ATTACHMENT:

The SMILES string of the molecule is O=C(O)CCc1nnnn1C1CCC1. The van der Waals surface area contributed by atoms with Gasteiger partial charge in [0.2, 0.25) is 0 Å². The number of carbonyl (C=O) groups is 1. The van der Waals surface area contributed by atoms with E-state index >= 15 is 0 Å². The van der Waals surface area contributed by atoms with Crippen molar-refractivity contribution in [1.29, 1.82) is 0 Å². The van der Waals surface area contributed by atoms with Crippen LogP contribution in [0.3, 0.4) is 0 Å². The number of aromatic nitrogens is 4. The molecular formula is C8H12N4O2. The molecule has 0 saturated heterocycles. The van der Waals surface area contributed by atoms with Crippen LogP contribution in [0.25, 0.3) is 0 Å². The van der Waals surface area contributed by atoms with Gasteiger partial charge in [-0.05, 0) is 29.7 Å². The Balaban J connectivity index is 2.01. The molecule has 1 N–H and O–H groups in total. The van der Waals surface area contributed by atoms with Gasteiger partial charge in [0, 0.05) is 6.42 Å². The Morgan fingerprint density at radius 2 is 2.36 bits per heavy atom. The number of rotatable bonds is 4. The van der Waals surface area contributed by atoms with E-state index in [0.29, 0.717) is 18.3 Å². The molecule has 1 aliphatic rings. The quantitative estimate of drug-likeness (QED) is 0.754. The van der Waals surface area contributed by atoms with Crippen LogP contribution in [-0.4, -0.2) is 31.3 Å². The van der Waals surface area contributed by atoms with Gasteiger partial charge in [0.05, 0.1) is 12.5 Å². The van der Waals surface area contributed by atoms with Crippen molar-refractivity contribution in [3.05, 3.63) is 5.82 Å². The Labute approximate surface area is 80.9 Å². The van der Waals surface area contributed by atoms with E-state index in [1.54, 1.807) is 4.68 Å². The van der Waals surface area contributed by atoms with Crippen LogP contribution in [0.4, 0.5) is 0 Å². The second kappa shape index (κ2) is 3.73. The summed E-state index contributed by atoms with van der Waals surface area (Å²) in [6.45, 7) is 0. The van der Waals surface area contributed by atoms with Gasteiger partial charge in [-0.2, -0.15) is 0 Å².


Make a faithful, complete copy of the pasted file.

The SMILES string of the molecule is O=C(O)CCc1nnnn1C1CCC1. The van der Waals surface area contributed by atoms with Gasteiger partial charge in [0.2, 0.25) is 0 Å². The number of carbonyl (C=O) groups is 1. The van der Waals surface area contributed by atoms with E-state index >= 15 is 0 Å². The van der Waals surface area contributed by atoms with Crippen molar-refractivity contribution in [1.29, 1.82) is 0 Å². The van der Waals surface area contributed by atoms with Crippen LogP contribution in [0.3, 0.4) is 0 Å². The number of aromatic nitrogens is 4. The molecular formula is C8H12N4O2. The molecule has 0 saturated heterocycles. The van der Waals surface area contributed by atoms with Crippen LogP contribution in [0.25, 0.3) is 0 Å². The van der Waals surface area contributed by atoms with Gasteiger partial charge in [-0.05, 0) is 29.7 Å². The Balaban J connectivity index is 2.01. The molecule has 1 N–H and O–H groups in total. The van der Waals surface area contributed by atoms with Gasteiger partial charge in [0, 0.05) is 6.42 Å². The Morgan fingerprint density at radius 2 is 2.36 bits per heavy atom. The number of rotatable bonds is 4. The van der Waals surface area contributed by atoms with E-state index in [0.29, 0.717) is 18.3 Å². The molecule has 1 aliphatic rings. The quantitative estimate of drug-likeness (QED) is 0.754. The van der Waals surface area contributed by atoms with Crippen LogP contribution in [-0.4, -0.2) is 31.3 Å². The van der Waals surface area contributed by atoms with Gasteiger partial charge in [0.05, 0.1) is 12.5 Å². The van der Waals surface area contributed by atoms with Crippen molar-refractivity contribution in [3.05, 3.63) is 5.82 Å². The Labute approximate surface area is 80.9 Å². The van der Waals surface area contributed by atoms with E-state index in [1.54, 1.807) is 4.68 Å². The van der Waals surface area contributed by atoms with Crippen LogP contribution in [0.4, 0.5) is 0 Å². The second kappa shape index (κ2) is 3.73. The summed E-state index contributed by atoms with van der Waals surface area (Å²) in [6.45, 7) is 0. The van der Waals surface area contributed by atoms with Gasteiger partial charge in [-0.2, -0.15) is 0 Å².